Geelong 1976 to Melbourne 2019
We’ve always talked about music.
Sure, we talked about classmates and teachers and homework and exams and possible uni courses but they were just preliminaries before we talked about music.
Linda Ronstadt, Carly Simon, The Eagles, JD Souther, Warren Zevon, Tim Buckley. Van Morrison, Skyhooks, Little River Band. Even AC/DC. Briefly.
Sure, we talked about sport. About those Geelong players back then. And cricket too. The Chappell Brothers. Lillee and Thomson. Keith Stackpole. Rod Marsh. But they were just the support cast before we talked about music.
Dylan. Springsteen. Jackson Browne. Tom Waits, Leonard Cohen, Joni Mitchell, Steve Forbert. Melanie. Fleetwood Mac. Boz Skaggs. Southside Johnny and the Asbury Jukes.
We’ve always talked. Music playing. Sitting on your couch.
We didn’t walk or ride or drive anywhere. Our summers together were sedentary, upstairs in the coolness of the lounge room. Afternoons, usually. We didn’t go to beaches or pubs or the cinema. That was with other friends, from different social circles. You and I, we just talked, quietly. Sometimes I’d look out the window, past the balcony, across the rooftops to the You Yangs and the refinery. Looking east.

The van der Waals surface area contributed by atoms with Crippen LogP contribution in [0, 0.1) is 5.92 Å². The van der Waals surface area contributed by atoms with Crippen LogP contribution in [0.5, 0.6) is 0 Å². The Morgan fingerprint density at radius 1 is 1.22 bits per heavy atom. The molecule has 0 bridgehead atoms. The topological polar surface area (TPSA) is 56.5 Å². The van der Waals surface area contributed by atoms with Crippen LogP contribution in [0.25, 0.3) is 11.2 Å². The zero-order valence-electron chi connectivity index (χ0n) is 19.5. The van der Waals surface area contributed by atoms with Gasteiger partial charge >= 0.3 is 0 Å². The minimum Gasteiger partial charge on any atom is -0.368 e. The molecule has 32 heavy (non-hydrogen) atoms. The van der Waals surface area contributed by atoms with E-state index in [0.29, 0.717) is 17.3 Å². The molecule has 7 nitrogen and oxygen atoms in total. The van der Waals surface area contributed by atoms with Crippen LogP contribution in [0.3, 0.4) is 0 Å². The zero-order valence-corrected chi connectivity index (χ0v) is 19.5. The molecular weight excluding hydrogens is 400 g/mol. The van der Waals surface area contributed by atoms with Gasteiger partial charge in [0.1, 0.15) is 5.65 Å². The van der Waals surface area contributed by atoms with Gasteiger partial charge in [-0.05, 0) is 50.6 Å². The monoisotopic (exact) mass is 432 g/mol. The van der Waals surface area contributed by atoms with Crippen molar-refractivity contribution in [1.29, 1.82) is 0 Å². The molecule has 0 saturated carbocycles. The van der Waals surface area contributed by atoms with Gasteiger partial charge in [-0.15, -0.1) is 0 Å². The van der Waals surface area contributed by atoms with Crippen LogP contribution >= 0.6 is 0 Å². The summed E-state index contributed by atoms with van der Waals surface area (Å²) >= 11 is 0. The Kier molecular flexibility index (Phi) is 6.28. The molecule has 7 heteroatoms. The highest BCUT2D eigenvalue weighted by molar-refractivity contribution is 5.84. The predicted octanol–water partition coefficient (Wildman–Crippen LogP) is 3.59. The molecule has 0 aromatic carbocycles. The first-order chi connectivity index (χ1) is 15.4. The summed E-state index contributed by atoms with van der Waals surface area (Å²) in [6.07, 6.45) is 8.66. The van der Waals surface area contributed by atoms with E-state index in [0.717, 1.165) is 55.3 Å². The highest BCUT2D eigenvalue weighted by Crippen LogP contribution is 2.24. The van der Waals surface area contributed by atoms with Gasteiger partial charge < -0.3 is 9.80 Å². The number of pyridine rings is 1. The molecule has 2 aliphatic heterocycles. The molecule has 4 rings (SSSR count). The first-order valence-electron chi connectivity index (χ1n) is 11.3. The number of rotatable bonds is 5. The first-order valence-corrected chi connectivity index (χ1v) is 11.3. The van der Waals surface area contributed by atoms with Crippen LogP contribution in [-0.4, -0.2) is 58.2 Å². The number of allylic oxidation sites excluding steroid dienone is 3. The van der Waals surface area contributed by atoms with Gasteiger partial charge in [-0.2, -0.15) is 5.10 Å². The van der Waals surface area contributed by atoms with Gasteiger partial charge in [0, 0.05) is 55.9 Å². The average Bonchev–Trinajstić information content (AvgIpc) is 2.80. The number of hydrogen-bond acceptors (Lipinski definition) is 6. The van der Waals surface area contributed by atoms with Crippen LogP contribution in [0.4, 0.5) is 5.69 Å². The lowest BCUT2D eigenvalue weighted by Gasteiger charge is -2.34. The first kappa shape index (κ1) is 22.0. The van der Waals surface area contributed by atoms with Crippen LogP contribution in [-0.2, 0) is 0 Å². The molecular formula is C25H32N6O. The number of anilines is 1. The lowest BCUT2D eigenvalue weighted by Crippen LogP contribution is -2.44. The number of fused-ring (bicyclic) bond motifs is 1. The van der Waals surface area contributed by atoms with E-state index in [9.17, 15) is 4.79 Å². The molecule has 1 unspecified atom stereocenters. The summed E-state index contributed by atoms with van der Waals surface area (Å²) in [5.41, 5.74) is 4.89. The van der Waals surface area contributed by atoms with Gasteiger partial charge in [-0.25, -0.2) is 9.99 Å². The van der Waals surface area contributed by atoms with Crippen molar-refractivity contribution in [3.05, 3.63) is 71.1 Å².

Sure, family and parents and siblings and other friends would come into the conversation. As did writers, of course. Bruce Dawe, Albert Camus, Samuel Beckett. Jane Austen, John Irving, Michael Dransfield.
You would talk of your students and your fellow teachers. I would talk of editors and rejections letters and odd jobs. But then it would be back to Paul Kelly, Cold Chisel, Goanna, Ariel, Joe Camilleri and The Black Sorrows, Jane Clifton.
I moved east, an hour away. The big smoke. On the phone you would talk of your son and I would talk of our children and we would talk of our parents, but they were all, in a way, still preliminaries. A new album by Springsteen. A tour by Browne. An album by Tim Buckley’s son, Jeff. Your years – decades – of quiet enthusiasm.
Driving west, on my way to the coast in summer, I’d visit. Your home has an upstairs lounge and I’d sometimes glance out the window at the houses across the road, at the lawns being mowed, and then I’d return to the music.
You’d talk about long-service leave and pending retirement. I’d talk about editors and odd jobs. I’d ask about your father and your sister and your son. You’d ask about my children and grandchildren. Our partners, perhaps in another room, bypassed the music conversation.
We’ve never emailed each other. We don’t need Facebook to be friends. We hardly text each other.
And then, on the eve of another summer, you tap into your phone:
“I wanted to tell you to find Little Stevie’s title track for the new album Summer Of Sorcery. Turn it up loud and drift away into the bliss of past youthful summers. I haven’t rejoiced in a new song as much as this for a long, long, time. You’re the first person I thought should hear it.”
Thank you, Vasil.
Stereo Story #569